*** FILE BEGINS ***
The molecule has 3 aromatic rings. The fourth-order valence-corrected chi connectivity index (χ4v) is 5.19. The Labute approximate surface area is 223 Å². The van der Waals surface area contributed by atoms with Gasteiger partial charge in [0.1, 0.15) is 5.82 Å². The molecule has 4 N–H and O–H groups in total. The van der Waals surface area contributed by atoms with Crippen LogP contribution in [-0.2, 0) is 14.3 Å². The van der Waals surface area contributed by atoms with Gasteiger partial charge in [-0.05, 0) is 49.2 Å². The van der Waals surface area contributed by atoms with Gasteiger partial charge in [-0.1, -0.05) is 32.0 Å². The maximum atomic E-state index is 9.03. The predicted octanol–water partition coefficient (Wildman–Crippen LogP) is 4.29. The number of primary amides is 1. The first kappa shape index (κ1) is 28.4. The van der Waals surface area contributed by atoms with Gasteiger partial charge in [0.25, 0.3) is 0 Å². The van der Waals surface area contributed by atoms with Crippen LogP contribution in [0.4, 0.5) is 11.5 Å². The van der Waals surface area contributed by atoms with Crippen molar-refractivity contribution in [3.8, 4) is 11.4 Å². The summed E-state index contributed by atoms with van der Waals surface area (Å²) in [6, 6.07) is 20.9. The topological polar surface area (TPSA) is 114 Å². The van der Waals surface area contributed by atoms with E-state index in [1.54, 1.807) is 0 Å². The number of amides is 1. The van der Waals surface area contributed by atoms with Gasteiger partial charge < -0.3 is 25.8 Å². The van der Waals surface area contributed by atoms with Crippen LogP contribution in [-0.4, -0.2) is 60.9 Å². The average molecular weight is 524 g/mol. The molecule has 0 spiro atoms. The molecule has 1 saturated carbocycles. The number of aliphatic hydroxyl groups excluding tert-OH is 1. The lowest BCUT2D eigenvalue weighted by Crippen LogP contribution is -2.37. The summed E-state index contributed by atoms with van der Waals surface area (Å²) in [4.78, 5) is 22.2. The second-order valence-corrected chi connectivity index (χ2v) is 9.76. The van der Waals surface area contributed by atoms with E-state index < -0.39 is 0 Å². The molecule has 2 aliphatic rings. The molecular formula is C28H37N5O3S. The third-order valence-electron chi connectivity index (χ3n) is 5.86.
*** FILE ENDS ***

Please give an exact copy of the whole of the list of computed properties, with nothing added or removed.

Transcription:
The molecule has 3 aromatic rings. The fourth-order valence-corrected chi connectivity index (χ4v) is 5.19. The Labute approximate surface area is 223 Å². The van der Waals surface area contributed by atoms with Gasteiger partial charge in [0.1, 0.15) is 5.82 Å². The molecule has 4 N–H and O–H groups in total. The van der Waals surface area contributed by atoms with Crippen LogP contribution in [-0.2, 0) is 14.3 Å². The van der Waals surface area contributed by atoms with Gasteiger partial charge in [-0.05, 0) is 49.2 Å². The van der Waals surface area contributed by atoms with Gasteiger partial charge in [-0.1, -0.05) is 32.0 Å². The maximum atomic E-state index is 9.03. The predicted octanol–water partition coefficient (Wildman–Crippen LogP) is 4.29. The number of primary amides is 1. The first kappa shape index (κ1) is 28.4. The van der Waals surface area contributed by atoms with Gasteiger partial charge in [0.25, 0.3) is 0 Å². The van der Waals surface area contributed by atoms with Crippen LogP contribution in [0.4, 0.5) is 11.5 Å². The van der Waals surface area contributed by atoms with Crippen molar-refractivity contribution in [3.8, 4) is 11.4 Å². The summed E-state index contributed by atoms with van der Waals surface area (Å²) in [6, 6.07) is 20.9. The topological polar surface area (TPSA) is 114 Å². The van der Waals surface area contributed by atoms with E-state index in [1.54, 1.807) is 0 Å². The number of amides is 1. The van der Waals surface area contributed by atoms with Gasteiger partial charge < -0.3 is 25.8 Å². The van der Waals surface area contributed by atoms with Crippen LogP contribution in [-0.4, -0.2) is 60.9 Å². The average molecular weight is 524 g/mol. The molecule has 0 spiro atoms. The molecule has 1 saturated carbocycles. The number of aliphatic hydroxyl groups excluding tert-OH is 1. The lowest BCUT2D eigenvalue weighted by Crippen LogP contribution is -2.37. The summed E-state index contributed by atoms with van der Waals surface area (Å²) in [4.78, 5) is 22.2. The second-order valence-corrected chi connectivity index (χ2v) is 9.76. The van der Waals surface area contributed by atoms with E-state index < -0.39 is 0 Å². The molecule has 2 aliphatic rings. The molecular formula is C28H37N5O3S. The third-order valence-electron chi connectivity index (χ3n) is 5.86.